Many studies in animals as well as humans have shown a huge promise for the use of ground flaxseeds in bringing down LDL cholesterol.
As an added bonus, eating flaxseeds also helps protect against breast, colon, and prostate cancer. Flaxseeds are filled with an abundant of nutrients including protein, iron, phosphorus, calcium, B vitamins and vitamin E. The amount of protein in flaxseeds is much the same as the amino acid found in soybeans and almonds.
When it comes to the health benefits of flaxseeds, most experts will say that it has a high concentration of omega-3 fatty acid content and a high amount of lignan and soluble fiber that confer the benefits.
About 36% of flaxseed’ weight comes from oil. The oil has a different composition than most other oils: it is in essence fat of polyunsaturated essential fatty aids (EFAs). The body does make essential fatty acids so we need to consume them in our diets. A deficiency can lead to flaking and itching of the skin, hair loss, problems in the intestines, and growth retardation in children.
Most nutritionist attribute essential fatty acids as protective fats, of which there are two main groups, both important for life: Omega-3 and omega-6 fatty acids. Both of these types has what is considered a parent acid known as alpha-linolenic acid (ALA) for omega-3 and linoleic acid for omega-6.
Even though EFAs can come from meat and fish, plants are their main source. Omega-6 is mostly found in seeds, nuts, and legumes. Most Americans have too much omega-6s in their diets from the omega-6 rich vegetable oils such as safflower oil, soybean oil, and cottonseed oil that infuse our food supply. At the same time, we don’t get enough healthful omega-3 fats, which are not as much in our food supply as omega-6s are. This imbalance of the fats raises a huge troublesome situation, as it leads to negative health consequences. A person must therefore make a combined effort to raise omega-3 fatty acid intake, which is not so easy due to the fact that only a select few sources provide the beneficial omega-3 fat ALA. Food sources for ALA includes walnuts, leafy green vegetables, soy, canola oil, and flaxseeds– the richest source plant source ALA fatty acids.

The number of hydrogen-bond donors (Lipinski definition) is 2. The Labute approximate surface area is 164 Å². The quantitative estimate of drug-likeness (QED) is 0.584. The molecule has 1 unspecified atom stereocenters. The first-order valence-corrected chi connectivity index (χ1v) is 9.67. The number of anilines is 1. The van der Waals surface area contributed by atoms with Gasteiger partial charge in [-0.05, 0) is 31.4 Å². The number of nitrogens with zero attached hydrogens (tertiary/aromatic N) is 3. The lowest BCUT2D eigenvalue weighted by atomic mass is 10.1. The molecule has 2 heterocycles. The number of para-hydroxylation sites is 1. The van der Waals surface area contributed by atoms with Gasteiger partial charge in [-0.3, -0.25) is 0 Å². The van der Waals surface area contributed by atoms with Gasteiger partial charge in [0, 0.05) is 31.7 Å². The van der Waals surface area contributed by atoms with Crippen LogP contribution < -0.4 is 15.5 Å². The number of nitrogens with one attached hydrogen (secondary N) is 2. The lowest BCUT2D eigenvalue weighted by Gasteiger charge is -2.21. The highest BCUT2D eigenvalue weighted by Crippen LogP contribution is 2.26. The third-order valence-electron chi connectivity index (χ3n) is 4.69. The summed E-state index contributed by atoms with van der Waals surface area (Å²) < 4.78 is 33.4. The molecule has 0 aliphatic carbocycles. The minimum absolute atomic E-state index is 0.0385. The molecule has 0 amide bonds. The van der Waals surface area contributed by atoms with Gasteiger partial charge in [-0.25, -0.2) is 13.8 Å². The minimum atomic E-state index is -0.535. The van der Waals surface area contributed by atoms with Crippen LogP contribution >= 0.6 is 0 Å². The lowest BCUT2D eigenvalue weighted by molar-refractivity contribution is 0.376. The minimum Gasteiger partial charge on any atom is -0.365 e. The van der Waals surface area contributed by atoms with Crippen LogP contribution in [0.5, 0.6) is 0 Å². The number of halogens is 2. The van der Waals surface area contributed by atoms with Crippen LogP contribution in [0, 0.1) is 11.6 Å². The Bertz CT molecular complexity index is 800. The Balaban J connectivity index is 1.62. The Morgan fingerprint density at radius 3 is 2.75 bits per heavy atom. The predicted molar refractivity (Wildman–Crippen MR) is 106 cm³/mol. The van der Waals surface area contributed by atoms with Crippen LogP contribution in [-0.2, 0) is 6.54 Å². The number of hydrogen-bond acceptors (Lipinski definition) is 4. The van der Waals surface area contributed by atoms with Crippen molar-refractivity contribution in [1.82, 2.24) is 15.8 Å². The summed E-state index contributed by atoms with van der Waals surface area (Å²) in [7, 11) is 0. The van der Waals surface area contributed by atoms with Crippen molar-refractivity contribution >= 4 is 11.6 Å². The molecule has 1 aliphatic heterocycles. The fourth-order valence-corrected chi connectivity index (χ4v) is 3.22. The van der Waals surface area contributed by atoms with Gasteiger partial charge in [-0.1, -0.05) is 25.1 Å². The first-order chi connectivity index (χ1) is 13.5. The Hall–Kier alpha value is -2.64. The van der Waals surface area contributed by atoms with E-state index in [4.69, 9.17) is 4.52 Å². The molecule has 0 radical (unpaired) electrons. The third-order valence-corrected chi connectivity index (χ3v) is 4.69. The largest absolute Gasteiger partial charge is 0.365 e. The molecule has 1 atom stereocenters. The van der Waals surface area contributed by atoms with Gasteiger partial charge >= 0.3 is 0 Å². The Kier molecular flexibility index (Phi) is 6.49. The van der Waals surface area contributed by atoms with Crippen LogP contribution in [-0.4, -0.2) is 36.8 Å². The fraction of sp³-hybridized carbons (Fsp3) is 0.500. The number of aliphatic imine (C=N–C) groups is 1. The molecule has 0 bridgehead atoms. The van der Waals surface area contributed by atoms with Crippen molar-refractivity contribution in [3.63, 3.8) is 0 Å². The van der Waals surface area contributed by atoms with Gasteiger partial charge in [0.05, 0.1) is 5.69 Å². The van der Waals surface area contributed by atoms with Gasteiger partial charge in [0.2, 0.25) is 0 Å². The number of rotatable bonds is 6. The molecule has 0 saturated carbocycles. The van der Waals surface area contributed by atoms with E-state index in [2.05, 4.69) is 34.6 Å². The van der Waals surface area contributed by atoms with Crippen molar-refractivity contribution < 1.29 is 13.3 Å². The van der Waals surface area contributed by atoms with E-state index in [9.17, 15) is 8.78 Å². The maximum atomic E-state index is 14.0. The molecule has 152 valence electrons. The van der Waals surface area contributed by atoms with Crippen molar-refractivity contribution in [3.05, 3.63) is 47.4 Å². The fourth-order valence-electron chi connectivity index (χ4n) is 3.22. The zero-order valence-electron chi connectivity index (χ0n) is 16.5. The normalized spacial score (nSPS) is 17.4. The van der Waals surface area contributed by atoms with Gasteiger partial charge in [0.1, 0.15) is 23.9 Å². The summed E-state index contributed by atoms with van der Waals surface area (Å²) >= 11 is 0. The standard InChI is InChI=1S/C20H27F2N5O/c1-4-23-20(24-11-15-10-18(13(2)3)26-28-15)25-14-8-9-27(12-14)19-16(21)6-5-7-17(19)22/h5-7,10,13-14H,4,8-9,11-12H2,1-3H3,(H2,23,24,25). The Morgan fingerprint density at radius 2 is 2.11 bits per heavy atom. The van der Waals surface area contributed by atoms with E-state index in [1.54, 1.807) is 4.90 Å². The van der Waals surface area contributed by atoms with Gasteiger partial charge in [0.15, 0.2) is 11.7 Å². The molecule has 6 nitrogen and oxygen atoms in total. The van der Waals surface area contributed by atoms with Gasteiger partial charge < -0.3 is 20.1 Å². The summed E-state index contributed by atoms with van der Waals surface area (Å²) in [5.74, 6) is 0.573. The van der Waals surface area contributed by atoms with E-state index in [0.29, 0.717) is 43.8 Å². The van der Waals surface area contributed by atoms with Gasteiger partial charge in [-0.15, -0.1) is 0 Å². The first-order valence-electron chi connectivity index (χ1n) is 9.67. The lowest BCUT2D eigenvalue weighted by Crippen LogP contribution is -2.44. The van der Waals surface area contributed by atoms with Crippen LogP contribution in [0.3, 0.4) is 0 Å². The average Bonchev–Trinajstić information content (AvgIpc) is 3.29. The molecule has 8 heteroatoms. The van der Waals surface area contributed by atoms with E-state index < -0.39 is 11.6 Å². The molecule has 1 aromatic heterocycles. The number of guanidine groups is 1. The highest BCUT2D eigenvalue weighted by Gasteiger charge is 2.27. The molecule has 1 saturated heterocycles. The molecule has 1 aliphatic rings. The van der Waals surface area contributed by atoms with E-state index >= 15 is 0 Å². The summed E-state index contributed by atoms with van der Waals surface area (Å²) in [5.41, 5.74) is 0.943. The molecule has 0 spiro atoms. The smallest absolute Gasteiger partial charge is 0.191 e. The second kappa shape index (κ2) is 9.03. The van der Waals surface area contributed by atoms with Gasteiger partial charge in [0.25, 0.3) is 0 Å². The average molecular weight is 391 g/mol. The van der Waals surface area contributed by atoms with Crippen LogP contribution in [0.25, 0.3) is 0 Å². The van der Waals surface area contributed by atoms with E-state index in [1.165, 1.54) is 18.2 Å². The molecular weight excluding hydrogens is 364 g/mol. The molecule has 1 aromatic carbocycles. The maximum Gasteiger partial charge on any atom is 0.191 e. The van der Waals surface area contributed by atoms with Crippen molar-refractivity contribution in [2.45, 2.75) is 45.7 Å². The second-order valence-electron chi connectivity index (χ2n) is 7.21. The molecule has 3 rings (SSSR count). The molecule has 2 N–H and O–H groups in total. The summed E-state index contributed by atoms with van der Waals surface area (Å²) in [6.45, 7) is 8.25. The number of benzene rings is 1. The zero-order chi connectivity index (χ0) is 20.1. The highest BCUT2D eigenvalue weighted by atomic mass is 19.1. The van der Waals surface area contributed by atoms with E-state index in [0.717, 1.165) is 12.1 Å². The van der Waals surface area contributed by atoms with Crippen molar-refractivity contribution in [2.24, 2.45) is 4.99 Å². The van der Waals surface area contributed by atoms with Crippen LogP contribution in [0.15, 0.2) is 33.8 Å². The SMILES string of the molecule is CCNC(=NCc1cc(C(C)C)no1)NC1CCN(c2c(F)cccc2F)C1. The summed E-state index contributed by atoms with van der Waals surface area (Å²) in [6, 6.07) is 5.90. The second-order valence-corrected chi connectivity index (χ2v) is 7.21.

Flaxseeds are very different among other plants not only because they are rich in omega-3 fatty acids but also because they have the highest amount of lignan, another essential ingredient related to heart health. Flaxseeds have up to 850 times the amount of lignan found in other oil seeds. Lignana are a type of phytoestrogen and are chemically the same as the isoflavones found in soy.
Lignans are broken down in the human intestine by friendly bacteria into two homone-like compounds, called enterodiol and enterolactone, and are absorbed and dispersed in the bloodstream. Here, they make use of powerful antioxidants that prevents the process of atherosclerosis, slash LDL cholesterol, prevent certan types of cancers, and can promote brain function much like estrogen replacement therapy.
The scientific evidence is out there: eating flaxseeds lowers blood cholesterol levels in people with either high or normal blood cholesterol levels. Most published clinical trials with humans demonstrates that eating a daily dose of flaxseeds, between 3 and 7 tablespoons, can lower LDL cholesterol up to 18%.